Jennifer -- This brings back so many funny and damp memories. I'd almost forgotten. .-= Ruth Pennebaker´s last blog ..Splitting “Hair” =-.
Well I totally sympathize with you. I can't remember a thing from any of my books. Whenever I do interviews, I have to have that particular book in front of me. It's as if when I write it down on paper, it completely leaves my head.
Lovely post, drool and all. :) But go Athena! She's gearing up to be quite a publicity manager for your book! .-= Meredith´s last blog ..The 5-Question [Author] Interview: Hope Edelman =-.
Someday maybe you can return the favor and remind Athena of things when she has her own baby...
This was so funny! I loved the Derrida bit. Also: those plump cheeks!
I heard that baby drool is magical. At least, that's what my mom told me whenever my little brother drooled on me and sent me screaming into the bathroom looking for a towel and some Windex. .-= Stephanie - Wasabimon´s last blog ..Food Blogger Spotlight: Clotilde Dusoulier =-.
Or, as it also says in Webster's American Dictionary: To show gushing appreciation! She could be just happy to be here. Who knows? Funny how droool sounds just like what it is.
Oh, Jennifer, not just anybody can blog about parenting and manage to artfully interweave references to folks like Kant and Derrida. . .
I'm moving to Portland and my mom bought me this very wonderful bright yellow rain coat (like the Morton Salt girl?) and some very cool bright yellow rain boots to go with them. You could borrow them if you want :)
We joke about our 12 week old's drool as proof that she is related to her "brother" - our mastiff, also a drooly mess. I'm taking it from every side these days... Always good to hear that someone else is dealing with the same :) .-= Mama Em´s last blog ..HILARIOUS! =-.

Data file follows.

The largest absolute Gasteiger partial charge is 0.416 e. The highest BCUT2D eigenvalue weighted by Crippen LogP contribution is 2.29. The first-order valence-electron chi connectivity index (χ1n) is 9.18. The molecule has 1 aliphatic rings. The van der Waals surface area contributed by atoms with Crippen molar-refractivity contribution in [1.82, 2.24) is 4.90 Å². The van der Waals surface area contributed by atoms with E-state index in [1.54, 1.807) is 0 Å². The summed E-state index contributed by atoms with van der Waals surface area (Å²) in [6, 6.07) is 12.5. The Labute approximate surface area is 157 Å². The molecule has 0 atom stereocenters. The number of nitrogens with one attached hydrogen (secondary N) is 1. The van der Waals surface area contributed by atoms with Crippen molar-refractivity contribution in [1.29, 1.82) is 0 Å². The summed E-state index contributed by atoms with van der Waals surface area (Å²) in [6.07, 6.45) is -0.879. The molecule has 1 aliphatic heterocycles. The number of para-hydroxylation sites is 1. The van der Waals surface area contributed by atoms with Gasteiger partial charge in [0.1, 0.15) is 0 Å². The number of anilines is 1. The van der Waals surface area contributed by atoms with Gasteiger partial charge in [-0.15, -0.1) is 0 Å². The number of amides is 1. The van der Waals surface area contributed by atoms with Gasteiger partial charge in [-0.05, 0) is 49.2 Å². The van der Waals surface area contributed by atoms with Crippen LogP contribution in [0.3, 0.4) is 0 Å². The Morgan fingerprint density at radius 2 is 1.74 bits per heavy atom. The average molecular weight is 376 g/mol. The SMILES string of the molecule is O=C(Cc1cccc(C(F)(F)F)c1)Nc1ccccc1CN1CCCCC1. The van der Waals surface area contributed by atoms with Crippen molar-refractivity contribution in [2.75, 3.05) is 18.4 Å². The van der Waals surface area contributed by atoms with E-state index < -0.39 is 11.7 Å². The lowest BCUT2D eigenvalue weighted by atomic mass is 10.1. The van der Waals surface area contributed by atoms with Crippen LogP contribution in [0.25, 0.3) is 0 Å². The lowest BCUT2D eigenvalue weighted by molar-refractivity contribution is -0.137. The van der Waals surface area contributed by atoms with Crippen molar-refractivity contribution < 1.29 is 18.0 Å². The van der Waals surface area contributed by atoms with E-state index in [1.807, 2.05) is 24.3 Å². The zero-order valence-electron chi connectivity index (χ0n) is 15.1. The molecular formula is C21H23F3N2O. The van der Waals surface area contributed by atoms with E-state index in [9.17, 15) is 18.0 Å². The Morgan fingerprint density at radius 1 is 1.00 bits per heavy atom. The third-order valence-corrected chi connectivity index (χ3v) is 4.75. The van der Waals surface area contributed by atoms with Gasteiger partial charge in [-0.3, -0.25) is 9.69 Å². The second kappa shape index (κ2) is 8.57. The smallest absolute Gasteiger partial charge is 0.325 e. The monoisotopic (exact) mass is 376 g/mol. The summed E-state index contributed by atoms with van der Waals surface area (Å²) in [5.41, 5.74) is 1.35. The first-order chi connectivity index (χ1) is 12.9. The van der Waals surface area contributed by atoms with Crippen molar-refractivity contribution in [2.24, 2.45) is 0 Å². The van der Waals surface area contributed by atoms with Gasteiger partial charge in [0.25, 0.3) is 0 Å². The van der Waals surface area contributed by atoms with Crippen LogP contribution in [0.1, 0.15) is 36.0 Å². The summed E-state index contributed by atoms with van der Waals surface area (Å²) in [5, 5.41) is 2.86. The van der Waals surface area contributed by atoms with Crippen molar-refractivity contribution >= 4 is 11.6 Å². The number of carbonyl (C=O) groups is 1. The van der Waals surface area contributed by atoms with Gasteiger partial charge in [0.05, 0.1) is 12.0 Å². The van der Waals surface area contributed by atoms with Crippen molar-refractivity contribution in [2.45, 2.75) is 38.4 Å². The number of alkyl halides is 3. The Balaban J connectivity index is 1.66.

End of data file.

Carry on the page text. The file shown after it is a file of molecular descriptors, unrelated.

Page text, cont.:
That's exactly what I need Miki! Portland is a wonderful city. I live five hours south of there (where it does not rain nearly as much. Except on me. With the drool...) I think you'll like it. .-= Jennifer Margulis´s last blog ..Cornell For High School Students =-.
Mama Em, we often talk about getting a dog (a subject my husband and I revisit at least twice or three times a year) but the drool factor is one thing that keeps us from taking the plunge. Also, I wipe so many tushies I can't imagine picking up after a dog. And then there's the fact that both James and I are allergic to most breeds! I did tell the kids, though, that if they can keep the house clean for six months, we would get one. Since we can't keep it clean for six minutes, I don't think there's any real chance that a dog is in our family's future! .-= Jennifer Margulis´s last blog ..Cornell For High School Students =-.
I'm glad I'm not the only one, Brette, with short term and long term memory ... shall we say challenges?! ... when it comes to what I've written. But since you've published more than 30 books and I've only done four, I think you have a better excuse than I! .-= Jennifer Margulis´s last blog ..Cornell For High School Students =-.
Sam (now 8) used to drool like a maniac when he was a baby -- I carried him constantly during the first year, and I remember thinking it'd only be a matter of time before I started mildewing... :0)
Nathaniel cut his first tooth at 4 months, and was definitely drooling at the three-month mark. Oh, I miss drooly babies.